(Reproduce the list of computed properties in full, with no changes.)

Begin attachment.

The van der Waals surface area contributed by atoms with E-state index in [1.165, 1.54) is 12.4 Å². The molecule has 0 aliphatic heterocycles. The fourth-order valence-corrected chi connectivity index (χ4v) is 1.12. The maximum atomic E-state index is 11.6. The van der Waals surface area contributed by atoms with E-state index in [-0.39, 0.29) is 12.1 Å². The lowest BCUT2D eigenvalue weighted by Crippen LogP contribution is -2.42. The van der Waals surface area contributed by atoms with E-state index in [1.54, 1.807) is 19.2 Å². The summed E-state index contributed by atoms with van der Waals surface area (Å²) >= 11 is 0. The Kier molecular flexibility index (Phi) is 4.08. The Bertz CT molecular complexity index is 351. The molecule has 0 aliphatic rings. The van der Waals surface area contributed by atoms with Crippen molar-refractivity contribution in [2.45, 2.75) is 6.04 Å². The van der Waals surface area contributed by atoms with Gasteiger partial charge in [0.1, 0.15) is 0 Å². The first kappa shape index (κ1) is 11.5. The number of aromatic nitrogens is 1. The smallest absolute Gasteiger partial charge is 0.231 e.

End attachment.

The van der Waals surface area contributed by atoms with E-state index in [1.165, 1.54) is 12.4 Å². The molecule has 0 aliphatic heterocycles. The fourth-order valence-corrected chi connectivity index (χ4v) is 1.12. The maximum atomic E-state index is 11.6. The van der Waals surface area contributed by atoms with E-state index in [-0.39, 0.29) is 12.1 Å². The lowest BCUT2D eigenvalue weighted by Crippen LogP contribution is -2.42. The van der Waals surface area contributed by atoms with E-state index in [1.54, 1.807) is 19.2 Å². The summed E-state index contributed by atoms with van der Waals surface area (Å²) >= 11 is 0. The Kier molecular flexibility index (Phi) is 4.08. The Bertz CT molecular complexity index is 351. The molecule has 0 aliphatic rings. The van der Waals surface area contributed by atoms with Crippen molar-refractivity contribution in [2.45, 2.75) is 6.04 Å². The van der Waals surface area contributed by atoms with Gasteiger partial charge in [0.1, 0.15) is 0 Å². The first kappa shape index (κ1) is 11.5. The number of aromatic nitrogens is 1. The smallest absolute Gasteiger partial charge is 0.231 e.